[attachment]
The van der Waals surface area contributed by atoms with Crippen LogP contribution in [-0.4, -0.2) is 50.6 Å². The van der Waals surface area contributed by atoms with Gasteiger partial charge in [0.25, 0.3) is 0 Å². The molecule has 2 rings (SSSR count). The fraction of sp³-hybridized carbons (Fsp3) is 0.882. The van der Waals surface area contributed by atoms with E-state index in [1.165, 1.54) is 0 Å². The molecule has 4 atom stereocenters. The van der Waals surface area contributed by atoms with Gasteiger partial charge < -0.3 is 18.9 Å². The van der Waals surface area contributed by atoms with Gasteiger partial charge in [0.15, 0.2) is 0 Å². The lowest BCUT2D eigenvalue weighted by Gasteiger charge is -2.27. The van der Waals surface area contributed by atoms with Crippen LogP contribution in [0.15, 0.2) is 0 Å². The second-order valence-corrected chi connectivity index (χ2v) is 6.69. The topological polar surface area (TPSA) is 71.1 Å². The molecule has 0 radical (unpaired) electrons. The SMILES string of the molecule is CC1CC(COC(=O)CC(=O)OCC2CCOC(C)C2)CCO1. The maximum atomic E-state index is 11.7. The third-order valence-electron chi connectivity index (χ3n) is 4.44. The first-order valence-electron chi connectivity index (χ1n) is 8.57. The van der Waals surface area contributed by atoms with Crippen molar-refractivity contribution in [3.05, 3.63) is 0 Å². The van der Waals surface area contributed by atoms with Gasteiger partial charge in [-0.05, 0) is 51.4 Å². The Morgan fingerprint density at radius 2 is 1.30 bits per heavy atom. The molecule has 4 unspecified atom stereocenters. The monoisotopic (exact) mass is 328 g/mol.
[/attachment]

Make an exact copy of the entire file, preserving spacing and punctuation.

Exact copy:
The van der Waals surface area contributed by atoms with Crippen LogP contribution in [-0.4, -0.2) is 50.6 Å². The van der Waals surface area contributed by atoms with Gasteiger partial charge in [0.25, 0.3) is 0 Å². The molecule has 2 rings (SSSR count). The fraction of sp³-hybridized carbons (Fsp3) is 0.882. The van der Waals surface area contributed by atoms with E-state index in [1.165, 1.54) is 0 Å². The molecule has 4 atom stereocenters. The van der Waals surface area contributed by atoms with Gasteiger partial charge < -0.3 is 18.9 Å². The van der Waals surface area contributed by atoms with Gasteiger partial charge in [0.15, 0.2) is 0 Å². The lowest BCUT2D eigenvalue weighted by Gasteiger charge is -2.27. The van der Waals surface area contributed by atoms with Crippen LogP contribution in [0.15, 0.2) is 0 Å². The second-order valence-corrected chi connectivity index (χ2v) is 6.69. The topological polar surface area (TPSA) is 71.1 Å². The molecule has 0 radical (unpaired) electrons. The SMILES string of the molecule is CC1CC(COC(=O)CC(=O)OCC2CCOC(C)C2)CCO1. The maximum atomic E-state index is 11.7. The third-order valence-electron chi connectivity index (χ3n) is 4.44. The first-order valence-electron chi connectivity index (χ1n) is 8.57. The van der Waals surface area contributed by atoms with Crippen molar-refractivity contribution in [3.05, 3.63) is 0 Å². The van der Waals surface area contributed by atoms with Gasteiger partial charge in [-0.05, 0) is 51.4 Å². The Morgan fingerprint density at radius 2 is 1.30 bits per heavy atom. The molecule has 4 unspecified atom stereocenters. The monoisotopic (exact) mass is 328 g/mol.